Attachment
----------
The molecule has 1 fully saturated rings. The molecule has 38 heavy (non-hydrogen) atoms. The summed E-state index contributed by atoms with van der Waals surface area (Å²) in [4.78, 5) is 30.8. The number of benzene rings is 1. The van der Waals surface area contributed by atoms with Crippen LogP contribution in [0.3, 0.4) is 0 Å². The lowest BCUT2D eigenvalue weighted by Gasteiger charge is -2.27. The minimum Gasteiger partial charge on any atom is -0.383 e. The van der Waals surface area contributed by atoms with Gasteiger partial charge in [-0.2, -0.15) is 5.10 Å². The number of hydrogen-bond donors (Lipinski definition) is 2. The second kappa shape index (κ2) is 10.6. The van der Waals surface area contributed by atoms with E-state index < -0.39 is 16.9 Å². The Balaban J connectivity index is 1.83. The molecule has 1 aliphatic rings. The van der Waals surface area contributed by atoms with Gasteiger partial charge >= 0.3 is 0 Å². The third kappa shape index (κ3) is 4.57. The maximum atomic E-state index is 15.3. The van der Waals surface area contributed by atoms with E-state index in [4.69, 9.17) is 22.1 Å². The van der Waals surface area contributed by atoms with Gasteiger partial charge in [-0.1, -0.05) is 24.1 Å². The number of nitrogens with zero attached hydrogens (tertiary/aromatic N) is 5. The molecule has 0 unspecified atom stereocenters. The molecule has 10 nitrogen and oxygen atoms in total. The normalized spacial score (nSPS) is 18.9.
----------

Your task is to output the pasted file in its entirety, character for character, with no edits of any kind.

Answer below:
The molecule has 1 fully saturated rings. The molecule has 38 heavy (non-hydrogen) atoms. The summed E-state index contributed by atoms with van der Waals surface area (Å²) in [4.78, 5) is 30.8. The number of benzene rings is 1. The van der Waals surface area contributed by atoms with Crippen LogP contribution in [0.3, 0.4) is 0 Å². The lowest BCUT2D eigenvalue weighted by Gasteiger charge is -2.27. The minimum Gasteiger partial charge on any atom is -0.383 e. The van der Waals surface area contributed by atoms with Gasteiger partial charge in [-0.2, -0.15) is 5.10 Å². The number of hydrogen-bond donors (Lipinski definition) is 2. The second kappa shape index (κ2) is 10.6. The van der Waals surface area contributed by atoms with E-state index < -0.39 is 16.9 Å². The Balaban J connectivity index is 1.83. The molecule has 1 aliphatic rings. The van der Waals surface area contributed by atoms with Gasteiger partial charge >= 0.3 is 0 Å². The third kappa shape index (κ3) is 4.57. The maximum atomic E-state index is 15.3. The van der Waals surface area contributed by atoms with E-state index in [4.69, 9.17) is 22.1 Å². The van der Waals surface area contributed by atoms with Gasteiger partial charge in [-0.1, -0.05) is 24.1 Å². The number of nitrogens with zero attached hydrogens (tertiary/aromatic N) is 5. The molecule has 0 unspecified atom stereocenters. The molecule has 10 nitrogen and oxygen atoms in total. The normalized spacial score (nSPS) is 18.9.